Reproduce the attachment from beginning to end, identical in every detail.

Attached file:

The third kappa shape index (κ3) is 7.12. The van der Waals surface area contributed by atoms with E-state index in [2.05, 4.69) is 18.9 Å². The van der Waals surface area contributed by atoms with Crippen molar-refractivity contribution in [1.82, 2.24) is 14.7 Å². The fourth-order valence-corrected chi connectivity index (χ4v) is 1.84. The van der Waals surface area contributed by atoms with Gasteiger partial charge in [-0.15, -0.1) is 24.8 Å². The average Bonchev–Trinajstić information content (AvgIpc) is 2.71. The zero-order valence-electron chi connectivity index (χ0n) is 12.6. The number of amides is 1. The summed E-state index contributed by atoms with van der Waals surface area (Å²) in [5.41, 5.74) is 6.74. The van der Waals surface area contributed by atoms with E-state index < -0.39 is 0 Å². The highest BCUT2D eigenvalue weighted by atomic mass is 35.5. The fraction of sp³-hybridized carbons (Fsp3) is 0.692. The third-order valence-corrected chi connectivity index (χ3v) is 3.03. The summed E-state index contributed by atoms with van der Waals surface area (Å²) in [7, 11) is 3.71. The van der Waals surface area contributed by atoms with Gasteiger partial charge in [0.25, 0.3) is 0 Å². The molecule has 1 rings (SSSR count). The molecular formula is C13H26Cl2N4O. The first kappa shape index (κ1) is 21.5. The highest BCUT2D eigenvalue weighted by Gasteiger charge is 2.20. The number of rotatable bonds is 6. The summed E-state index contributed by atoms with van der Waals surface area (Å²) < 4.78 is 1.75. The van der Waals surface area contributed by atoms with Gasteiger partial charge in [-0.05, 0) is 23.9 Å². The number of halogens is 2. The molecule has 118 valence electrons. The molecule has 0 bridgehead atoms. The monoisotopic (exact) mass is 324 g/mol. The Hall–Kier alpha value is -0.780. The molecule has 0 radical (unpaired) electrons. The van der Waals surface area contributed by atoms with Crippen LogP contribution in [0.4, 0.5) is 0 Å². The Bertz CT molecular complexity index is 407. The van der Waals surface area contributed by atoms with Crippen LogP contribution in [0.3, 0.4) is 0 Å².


The third kappa shape index (κ3) is 7.12. The van der Waals surface area contributed by atoms with E-state index in [2.05, 4.69) is 18.9 Å². The van der Waals surface area contributed by atoms with Crippen molar-refractivity contribution in [1.82, 2.24) is 14.7 Å². The fourth-order valence-corrected chi connectivity index (χ4v) is 1.84. The van der Waals surface area contributed by atoms with Gasteiger partial charge in [-0.15, -0.1) is 24.8 Å². The average Bonchev–Trinajstić information content (AvgIpc) is 2.71. The zero-order valence-electron chi connectivity index (χ0n) is 12.6. The number of amides is 1. The summed E-state index contributed by atoms with van der Waals surface area (Å²) in [5.41, 5.74) is 6.74. The van der Waals surface area contributed by atoms with E-state index < -0.39 is 0 Å². The highest BCUT2D eigenvalue weighted by atomic mass is 35.5. The fraction of sp³-hybridized carbons (Fsp3) is 0.692. The third-order valence-corrected chi connectivity index (χ3v) is 3.03. The summed E-state index contributed by atoms with van der Waals surface area (Å²) in [7, 11) is 3.71. The van der Waals surface area contributed by atoms with Gasteiger partial charge in [0.25, 0.3) is 0 Å². The molecule has 1 rings (SSSR count). The molecular formula is C13H26Cl2N4O. The first kappa shape index (κ1) is 21.5. The highest BCUT2D eigenvalue weighted by Gasteiger charge is 2.20. The number of rotatable bonds is 6. The summed E-state index contributed by atoms with van der Waals surface area (Å²) < 4.78 is 1.75. The van der Waals surface area contributed by atoms with Gasteiger partial charge in [-0.05, 0) is 23.9 Å². The number of halogens is 2. The molecule has 118 valence electrons. The molecule has 0 bridgehead atoms. The monoisotopic (exact) mass is 324 g/mol. The Hall–Kier alpha value is -0.780. The molecule has 0 radical (unpaired) electrons. The van der Waals surface area contributed by atoms with Crippen LogP contribution in [0.4, 0.5) is 0 Å². The Bertz CT molecular complexity index is 407. The van der Waals surface area contributed by atoms with Crippen LogP contribution in [0.3, 0.4) is 0 Å².